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Evidence is continuing to mount that the Chinese government systematically concealed the extent of the coronavirus outbreak in Wuhan.
On the BBC’s Panorama programme tonight, Professor Yuen Kwok-Yung, a Hong Kong University microbiologist turned whistle-blower and one of the world’s top coronavirus experts, will describe how the actions of the Chinese authorities before the Wuhan lockdown suggest a “cover-up”.
Within China, the official version of events is that when clear evidence emerged of human-to-human transmission the information was immediately made public and the authorities implemented stringent control measures, including the lockdown of Wuhan on January 23.
Yuen’s testimony confirms that the authorities possessed substantial evidence of inter-human transmission much earlier than is claimed.
On January 12, Yuen diagnosed a family in Shenzhen, a city 700 miles from Wuhan on China’s south coast, with the novel coronavirus. The fact that not all of them had travelled to Wuhan prompted Yuen to immediately contact the authorities.
Yuen also describes how he visited the “wet market” in Wuhan suspected of being the source of the new virus, but discovered it had already been thoroughly cleaned before scientific evidence could be collected.
Yuen says: “You may say that the crime scene was already disturbed. Because the seafood market was cleared we cannot identify the animal host which is giving the virus to humans… I do suspect that they [the Chinese authorities] have been doing some cover-up locally in Wuhan.”
China’s government has always maintained that its handling of the outbreak has been “open, transparent and responsible”. Yuen’s testimony is the latest in a long stream of evidence undermining this claim.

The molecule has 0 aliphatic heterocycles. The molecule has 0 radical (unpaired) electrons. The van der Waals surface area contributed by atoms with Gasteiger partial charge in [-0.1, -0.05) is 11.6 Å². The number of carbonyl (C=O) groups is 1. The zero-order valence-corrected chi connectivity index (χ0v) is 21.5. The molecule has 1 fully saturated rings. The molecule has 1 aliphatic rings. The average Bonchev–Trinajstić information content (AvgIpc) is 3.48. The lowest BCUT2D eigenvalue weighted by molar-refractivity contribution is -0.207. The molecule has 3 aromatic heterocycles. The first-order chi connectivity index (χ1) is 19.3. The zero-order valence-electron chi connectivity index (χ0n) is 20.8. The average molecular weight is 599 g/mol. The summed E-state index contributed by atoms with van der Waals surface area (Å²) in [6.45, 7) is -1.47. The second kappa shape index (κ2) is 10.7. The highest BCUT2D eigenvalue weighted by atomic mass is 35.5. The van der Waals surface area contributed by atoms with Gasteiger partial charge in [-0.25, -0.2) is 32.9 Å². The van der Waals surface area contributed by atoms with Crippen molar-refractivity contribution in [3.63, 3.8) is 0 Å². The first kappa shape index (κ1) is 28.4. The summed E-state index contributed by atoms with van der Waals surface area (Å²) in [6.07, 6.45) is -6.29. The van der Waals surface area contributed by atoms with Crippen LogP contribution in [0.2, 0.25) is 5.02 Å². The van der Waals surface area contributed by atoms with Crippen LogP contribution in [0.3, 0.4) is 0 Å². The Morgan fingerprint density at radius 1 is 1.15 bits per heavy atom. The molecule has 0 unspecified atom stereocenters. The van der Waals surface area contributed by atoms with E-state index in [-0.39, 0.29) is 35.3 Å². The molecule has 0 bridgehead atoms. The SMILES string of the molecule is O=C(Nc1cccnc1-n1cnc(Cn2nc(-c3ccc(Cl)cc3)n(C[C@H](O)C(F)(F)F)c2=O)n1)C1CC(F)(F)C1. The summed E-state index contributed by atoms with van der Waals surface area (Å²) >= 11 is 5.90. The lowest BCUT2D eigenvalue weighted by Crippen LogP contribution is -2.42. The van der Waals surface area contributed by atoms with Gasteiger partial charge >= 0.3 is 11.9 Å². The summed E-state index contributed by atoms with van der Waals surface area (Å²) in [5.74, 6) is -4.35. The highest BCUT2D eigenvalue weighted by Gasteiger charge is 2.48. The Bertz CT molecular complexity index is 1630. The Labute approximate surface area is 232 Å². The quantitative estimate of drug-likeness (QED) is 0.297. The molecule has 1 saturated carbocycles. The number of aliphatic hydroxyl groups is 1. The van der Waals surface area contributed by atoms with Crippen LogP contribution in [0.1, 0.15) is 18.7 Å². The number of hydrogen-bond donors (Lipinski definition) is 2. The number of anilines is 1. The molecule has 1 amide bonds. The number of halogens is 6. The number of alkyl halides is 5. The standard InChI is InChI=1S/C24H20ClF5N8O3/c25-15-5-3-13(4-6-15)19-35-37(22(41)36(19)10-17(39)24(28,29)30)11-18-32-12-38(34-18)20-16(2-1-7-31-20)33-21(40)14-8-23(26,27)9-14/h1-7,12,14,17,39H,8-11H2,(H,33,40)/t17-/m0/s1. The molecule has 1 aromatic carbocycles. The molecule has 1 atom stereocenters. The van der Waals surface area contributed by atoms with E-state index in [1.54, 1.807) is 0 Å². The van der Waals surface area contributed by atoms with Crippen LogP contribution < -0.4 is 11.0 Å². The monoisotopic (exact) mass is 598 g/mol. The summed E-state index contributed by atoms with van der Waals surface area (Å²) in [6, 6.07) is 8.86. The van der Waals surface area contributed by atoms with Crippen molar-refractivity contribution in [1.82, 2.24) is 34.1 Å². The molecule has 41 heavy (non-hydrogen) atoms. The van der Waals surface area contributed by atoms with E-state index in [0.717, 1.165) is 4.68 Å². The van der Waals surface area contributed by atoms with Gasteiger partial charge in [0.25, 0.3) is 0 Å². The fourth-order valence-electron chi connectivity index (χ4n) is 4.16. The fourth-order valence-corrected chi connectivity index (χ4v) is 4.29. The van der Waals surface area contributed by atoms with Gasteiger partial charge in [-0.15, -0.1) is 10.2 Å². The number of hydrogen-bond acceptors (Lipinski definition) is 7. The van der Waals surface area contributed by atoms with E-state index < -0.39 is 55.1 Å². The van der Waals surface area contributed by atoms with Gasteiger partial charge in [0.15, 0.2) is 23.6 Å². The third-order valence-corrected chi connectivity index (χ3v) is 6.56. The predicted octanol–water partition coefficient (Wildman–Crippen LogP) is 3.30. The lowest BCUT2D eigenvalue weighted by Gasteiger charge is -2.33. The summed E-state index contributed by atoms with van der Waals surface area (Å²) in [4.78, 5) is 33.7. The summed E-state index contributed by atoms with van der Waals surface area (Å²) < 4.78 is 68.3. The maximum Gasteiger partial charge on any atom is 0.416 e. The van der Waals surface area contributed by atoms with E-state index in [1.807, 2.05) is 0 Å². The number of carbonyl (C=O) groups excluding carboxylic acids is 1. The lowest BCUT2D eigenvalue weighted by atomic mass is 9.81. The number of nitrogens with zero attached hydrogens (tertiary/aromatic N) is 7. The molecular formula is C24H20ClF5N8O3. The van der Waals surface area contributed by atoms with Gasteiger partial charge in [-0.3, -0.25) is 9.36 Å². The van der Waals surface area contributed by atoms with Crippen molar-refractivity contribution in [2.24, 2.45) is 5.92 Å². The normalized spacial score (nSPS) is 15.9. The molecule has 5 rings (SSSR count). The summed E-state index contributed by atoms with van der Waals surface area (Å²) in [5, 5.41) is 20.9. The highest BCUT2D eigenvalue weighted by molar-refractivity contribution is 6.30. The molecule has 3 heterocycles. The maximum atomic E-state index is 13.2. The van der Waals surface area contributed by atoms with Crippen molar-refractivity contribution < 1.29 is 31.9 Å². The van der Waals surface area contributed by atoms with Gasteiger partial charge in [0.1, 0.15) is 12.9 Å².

In April, it was revealed that the government was stringently policing the publication of coronavirus research papers. Throughout the pandemic an army of internet censors have scrubbed social media clean of inconvenient information and added comments retrospectively to suggest that those in power were engaging with concerns about the virus.
As far back as December doctors, scientists and hospital staff have been arrested and silenced after speaking out about the severity of the outbreak. The highest profile case was of Dr Li Wenliang who was reprimanded for warning the world about a strange new virus and forced to sign a statement denouncing his alert as an “unfounded and illegal rumour”. Li would later die after contracting coronavirus.
Chinese citizens who highlight facts which are in opposition to the official narrative continue to disappear.
When questioned about the muzzling of scientists at the start of the outbreak, Professor Li Lanjuan, a senior Chinese government adviser, told Panorama: “To announce its contagiousness, if it is not yet confirmed, would cause public panic. Therefore, we must be responsible to the public, and ascertain the facts first.”
But the fact remains that China was detaining people for “spreading rumours” about the virus more than three weeks before the Wuhan lockdown.
The origins of and response to the virus are particularly sensitive topics in Beijing. Professor Steve Tsang, director of the SOAS China Institute, said:
“In terms of priority, controlling the narrative is more important than the public health or economic fallout. It doesn’t mean that the economy and public health aren’t important. But the narrative is paramount.”
Further revelations are sure to emerge over the coming months and calls for an international investigation into China’s handling of the crisis will intensify. As the world continues to demand answers, whistle-blowers like Yuen will help to paint a more detailed picture of what really went on in those first crucial weeks.